Michele Pridmore-Brown in the Times Literary Supplement:
Darwinian sexual selection has not, in general, selected for particularly cosy relations between the sexes. The praying mantis female often cannibalizes her mate; she bites his head just as he is delivering his sperm and then completes her meal when he’s done. Aside from a hard-to-interpret wiggle, he seems not to protest the terms of the sexual bargain because he is solitary and unlikely to score again. By contrast, the male bedbug is a brutal bully; he has evolved a dagger-like projection with which to slash the female’s abdomen. The more graceful water strider has two precision antennae that serve no other purpose than to hold females down. As for the toxin-loaded scorpion, he has evolved a special toxin-lite to subdue the female of his species.
And so it goes. Sex on six legs, or eight, can be a decidedly sordid affair. As Darwin himself observed, one should not look for moral uplift in nature. For the economist and Darwinist Paul Seabright, insect sex nonetheless neatly illustrates the dialectical nature of sexual evolution. Male strategies for “scoring” escalate over time. In dialectic tandem, so do female counterstrategies for evading undesirables and exerting some choice – overt or covert – in their affairs. This is the “war” of his title.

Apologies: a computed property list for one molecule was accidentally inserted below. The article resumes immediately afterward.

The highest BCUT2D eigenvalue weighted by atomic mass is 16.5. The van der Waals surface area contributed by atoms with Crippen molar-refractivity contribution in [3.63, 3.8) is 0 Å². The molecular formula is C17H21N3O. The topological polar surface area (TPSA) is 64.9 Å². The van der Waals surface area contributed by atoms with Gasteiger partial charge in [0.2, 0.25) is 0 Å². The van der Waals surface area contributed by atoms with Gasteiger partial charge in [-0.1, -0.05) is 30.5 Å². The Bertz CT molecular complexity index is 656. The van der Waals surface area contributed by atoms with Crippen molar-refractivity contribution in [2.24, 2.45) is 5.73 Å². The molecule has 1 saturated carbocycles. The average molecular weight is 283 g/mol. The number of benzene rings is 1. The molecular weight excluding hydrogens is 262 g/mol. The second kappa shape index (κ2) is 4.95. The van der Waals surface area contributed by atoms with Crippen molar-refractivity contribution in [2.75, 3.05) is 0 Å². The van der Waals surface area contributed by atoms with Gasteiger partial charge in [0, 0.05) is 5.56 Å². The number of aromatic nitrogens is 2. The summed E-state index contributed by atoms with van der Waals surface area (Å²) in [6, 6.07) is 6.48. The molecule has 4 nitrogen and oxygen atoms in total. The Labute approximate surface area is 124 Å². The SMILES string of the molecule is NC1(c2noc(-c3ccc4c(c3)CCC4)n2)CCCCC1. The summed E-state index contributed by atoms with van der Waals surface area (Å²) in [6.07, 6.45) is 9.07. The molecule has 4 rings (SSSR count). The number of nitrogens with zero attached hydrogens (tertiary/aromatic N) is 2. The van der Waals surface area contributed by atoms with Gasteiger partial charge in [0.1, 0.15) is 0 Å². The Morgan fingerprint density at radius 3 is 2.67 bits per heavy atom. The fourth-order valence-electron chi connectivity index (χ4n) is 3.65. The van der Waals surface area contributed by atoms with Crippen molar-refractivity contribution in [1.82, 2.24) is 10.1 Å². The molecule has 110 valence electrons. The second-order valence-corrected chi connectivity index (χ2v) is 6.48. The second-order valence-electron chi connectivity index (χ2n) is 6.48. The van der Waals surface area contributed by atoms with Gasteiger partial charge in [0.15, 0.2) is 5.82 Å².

Game theory enables evolutionary biologists and economists such as Seabright to think of the so-called war of the sexes as a strategic game. In general, the male evolves to “want” to score at all costs – whether that means being a bully, a martyr or something else entirely. The female, however, “knows” the real stakes are viable offspring. Of course, neither sex “knows” or “wants”, which would imply sentience or introspection; rather, they are unconscious vehicles for such behaviours. Insects and humans alike, we are the descendants of those who happened to play the game exceptionally well.